This institutional operation basically consisted in 1) the definition of operating rules designed practically behind the backs of the braceros and their civil organizations; 2) an extremely punctilious application of its content; 3) encourage sudden changes10 in its implementation. However, the Social Support Fund produced counterproductive effects, despite the desire to inform, communicate and transparent the process of attention to the public bracero. This provoked diverse reactions and the production of a battle of figures between researchers, public servants and representatives of civil associations of ex- braceros around the hard data of the Bracero Program (real number of ex-braceros, the real end of the Bracero Program (1964 or 1967), real amount of money deposited in the savings and interest fund generated). In addition, the conception of the social program for ex- braceros does not really solve the problem of the payment of the savings fund, but replaces it. For the authorities, when the braceros receive the social support of 38,000 pesos, they give up their rights to recover the money from this fund.11

Ignorance also corresponds to a communicational distance that emphasizes the existence of two language games. One is that of the administration and the other is that of the braceros themselves. In addition, this distance acquires a moral dimension since the requesting ex-bracero is not a victim of the administration while not demonstrating the normative basis of his condition of vulnerability, which corresponds to criteria established by the Ministry of the Interior.12

So the administration starts from the principle that:

  • It is acting according to the law and for the sake of public good and welfare.

  • It considers that braceros are those who have a “problem ” and not the State (as a supreme institution), which does not have a “problem” to solve.

  • The technical language of administration is the only valid language and its concepts have to be learned by ex-braceros; that is, social support", “trust” “request”, “email”, “pay slip”, “file number”, “operation rules”, “polling station”, “download or upload”, “Relationship of payments on the web”, etc.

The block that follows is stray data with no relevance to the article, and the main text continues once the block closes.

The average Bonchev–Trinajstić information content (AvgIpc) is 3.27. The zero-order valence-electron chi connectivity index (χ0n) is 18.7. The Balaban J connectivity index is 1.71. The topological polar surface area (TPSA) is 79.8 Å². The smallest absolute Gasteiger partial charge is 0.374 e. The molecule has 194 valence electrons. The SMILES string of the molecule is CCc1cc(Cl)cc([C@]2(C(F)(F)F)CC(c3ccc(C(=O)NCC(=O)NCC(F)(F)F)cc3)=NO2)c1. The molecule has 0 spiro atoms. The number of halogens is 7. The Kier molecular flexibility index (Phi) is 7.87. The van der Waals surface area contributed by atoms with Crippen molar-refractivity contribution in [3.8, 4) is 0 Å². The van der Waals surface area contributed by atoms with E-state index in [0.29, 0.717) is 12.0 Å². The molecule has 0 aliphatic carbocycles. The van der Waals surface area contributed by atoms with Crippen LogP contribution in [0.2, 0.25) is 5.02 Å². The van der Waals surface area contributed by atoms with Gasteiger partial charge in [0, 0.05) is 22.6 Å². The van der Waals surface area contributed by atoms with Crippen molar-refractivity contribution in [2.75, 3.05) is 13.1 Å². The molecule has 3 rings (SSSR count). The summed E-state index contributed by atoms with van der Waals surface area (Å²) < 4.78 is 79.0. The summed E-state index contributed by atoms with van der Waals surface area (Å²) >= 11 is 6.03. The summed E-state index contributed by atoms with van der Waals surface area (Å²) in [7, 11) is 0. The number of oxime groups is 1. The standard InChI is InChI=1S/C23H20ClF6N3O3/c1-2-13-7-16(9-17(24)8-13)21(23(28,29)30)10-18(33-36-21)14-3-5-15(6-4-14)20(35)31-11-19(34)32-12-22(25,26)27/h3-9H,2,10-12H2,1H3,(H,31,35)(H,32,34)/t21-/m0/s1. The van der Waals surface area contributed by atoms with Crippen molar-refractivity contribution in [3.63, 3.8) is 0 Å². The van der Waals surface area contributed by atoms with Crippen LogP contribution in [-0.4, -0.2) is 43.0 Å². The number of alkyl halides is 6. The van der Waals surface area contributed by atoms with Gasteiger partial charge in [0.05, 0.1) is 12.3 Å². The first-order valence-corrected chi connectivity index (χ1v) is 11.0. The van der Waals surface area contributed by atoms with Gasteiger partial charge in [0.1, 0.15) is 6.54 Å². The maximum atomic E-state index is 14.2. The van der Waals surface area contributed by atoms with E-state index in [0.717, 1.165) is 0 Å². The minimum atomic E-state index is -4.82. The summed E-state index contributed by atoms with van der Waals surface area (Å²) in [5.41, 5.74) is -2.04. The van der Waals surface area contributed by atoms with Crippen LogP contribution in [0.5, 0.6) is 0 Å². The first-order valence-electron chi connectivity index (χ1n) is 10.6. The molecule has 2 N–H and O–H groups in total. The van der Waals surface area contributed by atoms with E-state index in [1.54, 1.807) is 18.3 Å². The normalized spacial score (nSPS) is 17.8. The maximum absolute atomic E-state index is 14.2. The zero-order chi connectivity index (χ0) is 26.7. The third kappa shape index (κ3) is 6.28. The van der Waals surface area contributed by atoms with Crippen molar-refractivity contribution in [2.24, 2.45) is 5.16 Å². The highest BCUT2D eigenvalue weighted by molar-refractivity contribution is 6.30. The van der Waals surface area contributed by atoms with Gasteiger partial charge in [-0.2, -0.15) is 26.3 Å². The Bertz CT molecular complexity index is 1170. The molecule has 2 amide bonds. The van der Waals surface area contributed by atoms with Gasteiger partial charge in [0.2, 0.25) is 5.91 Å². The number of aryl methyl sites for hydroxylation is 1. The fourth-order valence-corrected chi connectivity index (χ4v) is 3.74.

• And last, but not least, the applicant seeks to scam public institutions and, therefore, it is necessary to exercise a constant suspicion and control over him.

There is another important element that influences and has to do with the fact that the administration in charge of the bracero file has a staff poorly or poorly prepared to handle the bracero case. They do not know the history of the Bracero Program, its social and political consequences and the situation in which braceros and their families live. They also do not know the whole process and the different stages that the execution of the social program for ex-braceros contemplates. In addition, they are not empathetic enough to put themselves in the user's place and understand their problems. Their work is atomized and consists of the execution of a single task. They do not even know what the tasks of their other colleagues are. This situation tends to demotivate the public servant and turn his work into a tedious burden for him. Thus, in the eyes of many public servants, the bracero file tends to be perfectly interchangeable with another subject such as education, health, family, work, taxes, culture, sports, recreation, etc. Their position is reduced to an appointment. In this sense, the bracero movement exemplifies how public institutions in Mexico, its services and its personnel operate.